The proliferation of cell phones equipped with video cameras has made shooting and sending x-rated videos easier than ever for teenagers.
The world of "sexting" -- sending sexually explicit text messages -- amongst teens that was once limited to raunchy words and pictures is increasingly moving into the video domain -- with devastating consequences.
Not a day goes by for 25 year-old Melanie Paradis that she doesn't think about the events that unfolded during her junior year of high school after an explicit video she made for a high school crush earned her the nickname "porn star."
"He asked me to send him a video using my webcam of me taking my clothes off." Paradis said. "I did it after school one day and sent it to him."
The video of then 15-year-old Paradis stripping was shared by her crush with another student, then uploaded to the school's computer lab; where it was viewed by other students, teachers, and even the principal.
"I'd be at the movie theater on the weekend with friends and someone would shout 'porn star' at me," Paradis said. "There was no escaping that I had made a mistake. I'd made a really big mistake."
According to a 2008 study by the National Campaign to Prevent Teen and Unplanned Pregnancy, more than 1 in 5 teenage girls have sent or posted nude images of themselves.
"It's a definite crisis," said Sgt. Thomas Rich, an Internet safety expert. "It's just modern day truth or dare with technology involved.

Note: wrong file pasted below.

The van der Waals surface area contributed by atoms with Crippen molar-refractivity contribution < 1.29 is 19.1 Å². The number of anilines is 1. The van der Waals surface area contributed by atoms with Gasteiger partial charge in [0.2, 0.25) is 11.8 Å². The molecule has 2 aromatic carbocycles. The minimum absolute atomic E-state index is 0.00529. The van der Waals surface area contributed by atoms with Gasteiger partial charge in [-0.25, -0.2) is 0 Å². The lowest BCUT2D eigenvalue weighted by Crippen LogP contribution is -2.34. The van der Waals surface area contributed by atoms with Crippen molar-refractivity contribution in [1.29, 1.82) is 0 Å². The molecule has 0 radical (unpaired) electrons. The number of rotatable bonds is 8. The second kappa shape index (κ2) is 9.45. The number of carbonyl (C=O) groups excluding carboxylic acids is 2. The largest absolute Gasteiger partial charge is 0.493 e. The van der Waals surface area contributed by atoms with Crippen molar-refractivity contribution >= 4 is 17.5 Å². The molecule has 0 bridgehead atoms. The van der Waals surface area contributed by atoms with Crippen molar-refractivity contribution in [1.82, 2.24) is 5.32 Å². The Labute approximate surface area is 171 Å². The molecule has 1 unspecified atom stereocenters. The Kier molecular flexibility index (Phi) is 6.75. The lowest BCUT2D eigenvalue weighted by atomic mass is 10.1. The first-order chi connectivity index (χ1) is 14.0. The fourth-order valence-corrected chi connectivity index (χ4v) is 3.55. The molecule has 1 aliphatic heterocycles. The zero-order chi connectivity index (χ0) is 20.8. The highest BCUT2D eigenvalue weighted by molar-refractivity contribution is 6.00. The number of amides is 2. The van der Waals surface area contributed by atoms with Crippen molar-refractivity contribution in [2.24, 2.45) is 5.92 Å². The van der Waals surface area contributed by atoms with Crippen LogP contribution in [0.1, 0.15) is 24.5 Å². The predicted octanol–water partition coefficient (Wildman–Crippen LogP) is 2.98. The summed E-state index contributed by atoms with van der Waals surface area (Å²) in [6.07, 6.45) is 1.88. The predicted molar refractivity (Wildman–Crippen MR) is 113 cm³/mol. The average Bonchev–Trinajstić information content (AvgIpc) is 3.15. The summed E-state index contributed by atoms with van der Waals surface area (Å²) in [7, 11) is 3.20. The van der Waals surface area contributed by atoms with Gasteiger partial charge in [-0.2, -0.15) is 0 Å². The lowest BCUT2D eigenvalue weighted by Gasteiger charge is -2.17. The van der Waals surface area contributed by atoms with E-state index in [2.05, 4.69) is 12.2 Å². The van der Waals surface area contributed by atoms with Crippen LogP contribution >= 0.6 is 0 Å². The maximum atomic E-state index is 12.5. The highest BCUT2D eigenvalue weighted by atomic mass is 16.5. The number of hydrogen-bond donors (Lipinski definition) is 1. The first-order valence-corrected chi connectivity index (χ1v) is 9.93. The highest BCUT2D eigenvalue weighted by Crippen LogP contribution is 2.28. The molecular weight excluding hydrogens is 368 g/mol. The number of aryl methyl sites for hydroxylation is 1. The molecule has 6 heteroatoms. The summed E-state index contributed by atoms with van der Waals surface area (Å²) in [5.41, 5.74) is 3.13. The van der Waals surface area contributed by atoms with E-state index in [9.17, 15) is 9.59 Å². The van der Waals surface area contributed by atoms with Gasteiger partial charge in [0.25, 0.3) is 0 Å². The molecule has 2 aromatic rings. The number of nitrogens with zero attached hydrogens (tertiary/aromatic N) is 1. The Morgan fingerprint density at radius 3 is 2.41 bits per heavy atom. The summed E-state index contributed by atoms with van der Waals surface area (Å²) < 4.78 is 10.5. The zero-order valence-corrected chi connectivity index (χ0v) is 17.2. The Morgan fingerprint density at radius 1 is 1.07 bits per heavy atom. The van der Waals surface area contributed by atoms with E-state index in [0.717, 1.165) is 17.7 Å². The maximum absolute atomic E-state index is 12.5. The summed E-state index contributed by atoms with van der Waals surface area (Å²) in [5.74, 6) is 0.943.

The pressure to send illicit material is also beginning at shockingly young ages.
"I was asked for a picture in seventh grade," said 15-year-old High School student Jessica Pereira.
The explicit images are often made between teens in a relationship, but after the teens break-up the videos can go viral.
When 16-year-old Julia Kirouac broke up with her boyfriend last fall, she shared the sexy images she says he pressured her into making for him.
"I felt like my whole entire world just, like, crumbled," Julia said. "I didn't—understand anything because the person that I had trusted the most did that to me."
The humiliation sent Julia into a deep depression and in early February Julia downed a bottle of pills -- in an attempt to kill herself.
She spent a week in the hospital recovering. Now, she says, she's learned a powerful lesson she wants to share with other teens.
"I just want them to know that they don't have to do anything that they don't want do," Julia said fighting back tears. " And if they think that they need to send pictures or videos, whatever it is, to a guy that they're dating or that they like, it's not worth it at all.